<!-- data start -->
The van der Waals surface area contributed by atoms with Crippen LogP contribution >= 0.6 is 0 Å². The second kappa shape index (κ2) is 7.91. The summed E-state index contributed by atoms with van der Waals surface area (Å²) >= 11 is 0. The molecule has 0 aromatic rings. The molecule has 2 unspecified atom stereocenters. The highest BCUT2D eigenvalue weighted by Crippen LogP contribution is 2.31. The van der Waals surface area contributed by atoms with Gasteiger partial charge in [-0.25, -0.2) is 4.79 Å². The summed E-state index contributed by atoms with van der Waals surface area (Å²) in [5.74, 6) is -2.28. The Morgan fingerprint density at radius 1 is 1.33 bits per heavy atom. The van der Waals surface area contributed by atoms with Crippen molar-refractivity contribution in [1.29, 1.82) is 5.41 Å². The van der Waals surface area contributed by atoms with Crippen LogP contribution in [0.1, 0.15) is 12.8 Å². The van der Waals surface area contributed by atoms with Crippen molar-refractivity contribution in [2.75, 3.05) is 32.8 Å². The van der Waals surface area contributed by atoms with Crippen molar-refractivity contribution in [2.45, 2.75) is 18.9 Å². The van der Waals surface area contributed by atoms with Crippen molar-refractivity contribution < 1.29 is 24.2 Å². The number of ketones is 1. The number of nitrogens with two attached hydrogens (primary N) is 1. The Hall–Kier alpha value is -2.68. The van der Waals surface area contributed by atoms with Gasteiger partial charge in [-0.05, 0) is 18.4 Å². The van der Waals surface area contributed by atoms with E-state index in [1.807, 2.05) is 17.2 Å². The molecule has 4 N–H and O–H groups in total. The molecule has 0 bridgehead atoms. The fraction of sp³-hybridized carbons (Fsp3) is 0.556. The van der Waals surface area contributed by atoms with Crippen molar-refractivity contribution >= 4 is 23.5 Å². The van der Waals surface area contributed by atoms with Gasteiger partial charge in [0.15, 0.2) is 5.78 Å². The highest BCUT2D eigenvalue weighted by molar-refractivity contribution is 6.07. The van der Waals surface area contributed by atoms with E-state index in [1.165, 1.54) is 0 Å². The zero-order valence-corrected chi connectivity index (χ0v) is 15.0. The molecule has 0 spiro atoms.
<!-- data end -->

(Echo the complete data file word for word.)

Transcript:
The van der Waals surface area contributed by atoms with Crippen LogP contribution >= 0.6 is 0 Å². The second kappa shape index (κ2) is 7.91. The summed E-state index contributed by atoms with van der Waals surface area (Å²) >= 11 is 0. The molecule has 0 aromatic rings. The molecule has 2 unspecified atom stereocenters. The highest BCUT2D eigenvalue weighted by Crippen LogP contribution is 2.31. The van der Waals surface area contributed by atoms with Gasteiger partial charge in [-0.25, -0.2) is 4.79 Å². The summed E-state index contributed by atoms with van der Waals surface area (Å²) in [5.74, 6) is -2.28. The Morgan fingerprint density at radius 1 is 1.33 bits per heavy atom. The van der Waals surface area contributed by atoms with Crippen molar-refractivity contribution in [1.29, 1.82) is 5.41 Å². The van der Waals surface area contributed by atoms with Crippen LogP contribution in [0.1, 0.15) is 12.8 Å². The van der Waals surface area contributed by atoms with Crippen molar-refractivity contribution in [2.75, 3.05) is 32.8 Å². The van der Waals surface area contributed by atoms with Crippen molar-refractivity contribution in [2.45, 2.75) is 18.9 Å². The van der Waals surface area contributed by atoms with Crippen molar-refractivity contribution < 1.29 is 24.2 Å². The number of ketones is 1. The number of nitrogens with two attached hydrogens (primary N) is 1. The Hall–Kier alpha value is -2.68. The van der Waals surface area contributed by atoms with Gasteiger partial charge in [-0.05, 0) is 18.4 Å². The van der Waals surface area contributed by atoms with E-state index in [1.807, 2.05) is 17.2 Å². The molecule has 4 N–H and O–H groups in total. The molecule has 0 bridgehead atoms. The fraction of sp³-hybridized carbons (Fsp3) is 0.556. The van der Waals surface area contributed by atoms with Crippen molar-refractivity contribution >= 4 is 23.5 Å². The van der Waals surface area contributed by atoms with Gasteiger partial charge in [0.15, 0.2) is 5.78 Å². The highest BCUT2D eigenvalue weighted by molar-refractivity contribution is 6.07. The van der Waals surface area contributed by atoms with E-state index in [1.165, 1.54) is 0 Å². The zero-order valence-corrected chi connectivity index (χ0v) is 15.0. The molecule has 0 spiro atoms.